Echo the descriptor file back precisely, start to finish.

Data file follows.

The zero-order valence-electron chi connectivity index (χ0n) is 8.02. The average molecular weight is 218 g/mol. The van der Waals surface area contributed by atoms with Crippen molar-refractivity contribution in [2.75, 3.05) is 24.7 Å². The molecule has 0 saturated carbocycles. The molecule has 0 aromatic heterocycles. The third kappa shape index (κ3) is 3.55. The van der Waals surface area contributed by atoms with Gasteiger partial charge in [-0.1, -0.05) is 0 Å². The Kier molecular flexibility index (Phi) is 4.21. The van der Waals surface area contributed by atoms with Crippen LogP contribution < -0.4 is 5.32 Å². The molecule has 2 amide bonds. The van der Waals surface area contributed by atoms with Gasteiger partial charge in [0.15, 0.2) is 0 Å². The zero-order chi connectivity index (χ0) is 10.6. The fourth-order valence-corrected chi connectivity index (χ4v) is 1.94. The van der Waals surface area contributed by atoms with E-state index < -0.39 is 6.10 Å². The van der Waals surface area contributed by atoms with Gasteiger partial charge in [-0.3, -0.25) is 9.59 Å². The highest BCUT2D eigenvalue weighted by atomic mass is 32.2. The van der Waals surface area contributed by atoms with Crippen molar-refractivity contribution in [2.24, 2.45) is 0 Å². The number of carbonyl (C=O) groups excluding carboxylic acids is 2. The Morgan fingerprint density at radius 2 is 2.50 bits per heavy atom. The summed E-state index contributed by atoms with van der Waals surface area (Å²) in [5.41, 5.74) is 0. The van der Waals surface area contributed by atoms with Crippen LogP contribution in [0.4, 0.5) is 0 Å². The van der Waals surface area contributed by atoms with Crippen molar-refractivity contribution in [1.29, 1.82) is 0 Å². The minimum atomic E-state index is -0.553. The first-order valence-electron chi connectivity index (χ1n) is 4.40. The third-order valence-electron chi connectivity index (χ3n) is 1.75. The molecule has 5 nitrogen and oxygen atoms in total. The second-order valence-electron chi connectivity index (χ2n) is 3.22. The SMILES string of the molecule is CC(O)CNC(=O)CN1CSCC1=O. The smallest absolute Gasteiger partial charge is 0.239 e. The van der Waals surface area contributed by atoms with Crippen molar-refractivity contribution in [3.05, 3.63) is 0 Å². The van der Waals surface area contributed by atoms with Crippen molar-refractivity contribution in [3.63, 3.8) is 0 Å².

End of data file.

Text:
The zero-order valence-electron chi connectivity index (χ0n) is 8.02. The average molecular weight is 218 g/mol. The van der Waals surface area contributed by atoms with Crippen molar-refractivity contribution in [2.75, 3.05) is 24.7 Å². The molecule has 0 saturated carbocycles. The molecule has 0 aromatic heterocycles. The third kappa shape index (κ3) is 3.55. The van der Waals surface area contributed by atoms with Gasteiger partial charge in [-0.1, -0.05) is 0 Å². The Kier molecular flexibility index (Phi) is 4.21. The van der Waals surface area contributed by atoms with Crippen LogP contribution < -0.4 is 5.32 Å². The molecule has 2 amide bonds. The van der Waals surface area contributed by atoms with Gasteiger partial charge in [0.15, 0.2) is 0 Å². The zero-order chi connectivity index (χ0) is 10.6. The fourth-order valence-corrected chi connectivity index (χ4v) is 1.94. The van der Waals surface area contributed by atoms with E-state index < -0.39 is 6.10 Å². The van der Waals surface area contributed by atoms with Gasteiger partial charge in [-0.3, -0.25) is 9.59 Å². The highest BCUT2D eigenvalue weighted by atomic mass is 32.2. The van der Waals surface area contributed by atoms with Crippen molar-refractivity contribution in [2.24, 2.45) is 0 Å². The number of carbonyl (C=O) groups excluding carboxylic acids is 2. The Morgan fingerprint density at radius 2 is 2.50 bits per heavy atom. The summed E-state index contributed by atoms with van der Waals surface area (Å²) in [5.41, 5.74) is 0. The van der Waals surface area contributed by atoms with Crippen LogP contribution in [0.4, 0.5) is 0 Å². The van der Waals surface area contributed by atoms with Crippen molar-refractivity contribution in [1.29, 1.82) is 0 Å². The minimum atomic E-state index is -0.553. The first-order valence-electron chi connectivity index (χ1n) is 4.40. The third-order valence-electron chi connectivity index (χ3n) is 1.75. The molecule has 5 nitrogen and oxygen atoms in total. The second-order valence-electron chi connectivity index (χ2n) is 3.22. The SMILES string of the molecule is CC(O)CNC(=O)CN1CSCC1=O. The smallest absolute Gasteiger partial charge is 0.239 e. The van der Waals surface area contributed by atoms with Crippen molar-refractivity contribution in [3.05, 3.63) is 0 Å². The van der Waals surface area contributed by atoms with Crippen molar-refractivity contribution in [3.63, 3.8) is 0 Å².